“Where does the Pope live?” is one of the questions your kids would ask you whenever they see the pontiff on TV. If you’re not Catholic, chances are you found out about the Pope in your history classes. Whatever the case may be, the answer would be “Vatican City.”
The Vatican City is one of the smallest internationally recognized states in the world. It has a land area of 0.49 km2 or literally just 1/8th the size of Central Park in New York. The Pope, along with the Holy See, had treated Vatican City as the city state at the head of the Catholic faith since 1870. It officially gained independence from Italy on February 11, 1929. This was when the Lateran Treaty between the Holy See and the Kingdom of Italy was signed.
Today, the Vatican is one of the few states without a standing army or any official armed forces. So, how did they survive World War I, World War II, and defend themselves if they were to be attacked? More so, who guards the state during the normal, day-to-day occasions when tourists arrive within its borders?
The More Ancient Papal Defenders
No, the papal defenders isn’t a football team, contrary to what it might sound like. Before the Vatican state existed, there thrived the Papal States, otherwise known as the “Stato Pontificio.” These were parcels of land given to the Pope by kingdoms heavily inspired by Christianity.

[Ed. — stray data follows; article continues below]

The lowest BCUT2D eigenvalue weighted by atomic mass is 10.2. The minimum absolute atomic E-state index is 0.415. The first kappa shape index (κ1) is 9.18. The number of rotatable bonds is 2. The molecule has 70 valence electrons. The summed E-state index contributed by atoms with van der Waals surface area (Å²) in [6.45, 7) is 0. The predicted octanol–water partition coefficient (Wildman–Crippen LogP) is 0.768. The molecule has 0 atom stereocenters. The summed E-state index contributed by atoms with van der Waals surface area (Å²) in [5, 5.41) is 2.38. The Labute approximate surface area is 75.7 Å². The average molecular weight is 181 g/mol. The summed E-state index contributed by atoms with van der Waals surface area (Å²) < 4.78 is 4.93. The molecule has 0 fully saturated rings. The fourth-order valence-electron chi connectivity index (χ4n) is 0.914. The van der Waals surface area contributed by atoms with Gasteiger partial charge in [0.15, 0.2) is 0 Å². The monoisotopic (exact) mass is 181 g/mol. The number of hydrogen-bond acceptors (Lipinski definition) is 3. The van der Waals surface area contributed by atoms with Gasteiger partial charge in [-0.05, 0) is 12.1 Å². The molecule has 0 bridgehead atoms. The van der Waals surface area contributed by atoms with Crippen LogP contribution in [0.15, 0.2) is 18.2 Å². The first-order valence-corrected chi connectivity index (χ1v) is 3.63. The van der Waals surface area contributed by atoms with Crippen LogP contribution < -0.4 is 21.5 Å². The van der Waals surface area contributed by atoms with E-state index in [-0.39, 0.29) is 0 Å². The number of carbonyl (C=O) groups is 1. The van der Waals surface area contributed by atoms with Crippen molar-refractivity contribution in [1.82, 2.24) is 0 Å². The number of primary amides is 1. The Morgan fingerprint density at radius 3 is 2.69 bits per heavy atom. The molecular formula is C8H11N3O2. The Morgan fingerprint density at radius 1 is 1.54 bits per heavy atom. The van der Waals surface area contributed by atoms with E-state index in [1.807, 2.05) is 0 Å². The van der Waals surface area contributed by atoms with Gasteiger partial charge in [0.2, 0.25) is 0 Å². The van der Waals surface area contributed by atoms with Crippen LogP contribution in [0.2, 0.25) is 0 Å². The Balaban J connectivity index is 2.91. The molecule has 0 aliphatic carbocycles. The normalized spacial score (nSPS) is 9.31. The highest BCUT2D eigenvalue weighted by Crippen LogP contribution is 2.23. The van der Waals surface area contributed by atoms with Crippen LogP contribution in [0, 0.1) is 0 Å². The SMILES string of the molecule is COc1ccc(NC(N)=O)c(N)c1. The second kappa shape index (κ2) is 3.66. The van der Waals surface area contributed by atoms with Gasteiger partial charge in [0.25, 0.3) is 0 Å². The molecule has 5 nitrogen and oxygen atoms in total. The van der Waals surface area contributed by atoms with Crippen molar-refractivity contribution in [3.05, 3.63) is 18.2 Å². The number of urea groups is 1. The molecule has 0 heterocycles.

Such leaders were Charlemagne – King of the Franks, Pepin the Short, and other Christian kings who were after the blessing of the Pope with their numerous undertakings. By the end of its time as the collective territories of the Pope until around the 1870s, as Italy had invaded them, it had amassed the majority of modern-day Italy.
Well then, how did it last so long throughout 756 to 1870 in terms of military capability? The Papal States had a military back then. It was composed of religious volunteers and mercenaries from allies around their territories. Some of these volunteers were from religious, military orders such as the famed Knights Templar, Knights Hospitaller, and the Teutonic Knights, all of whom fought in the Crusades.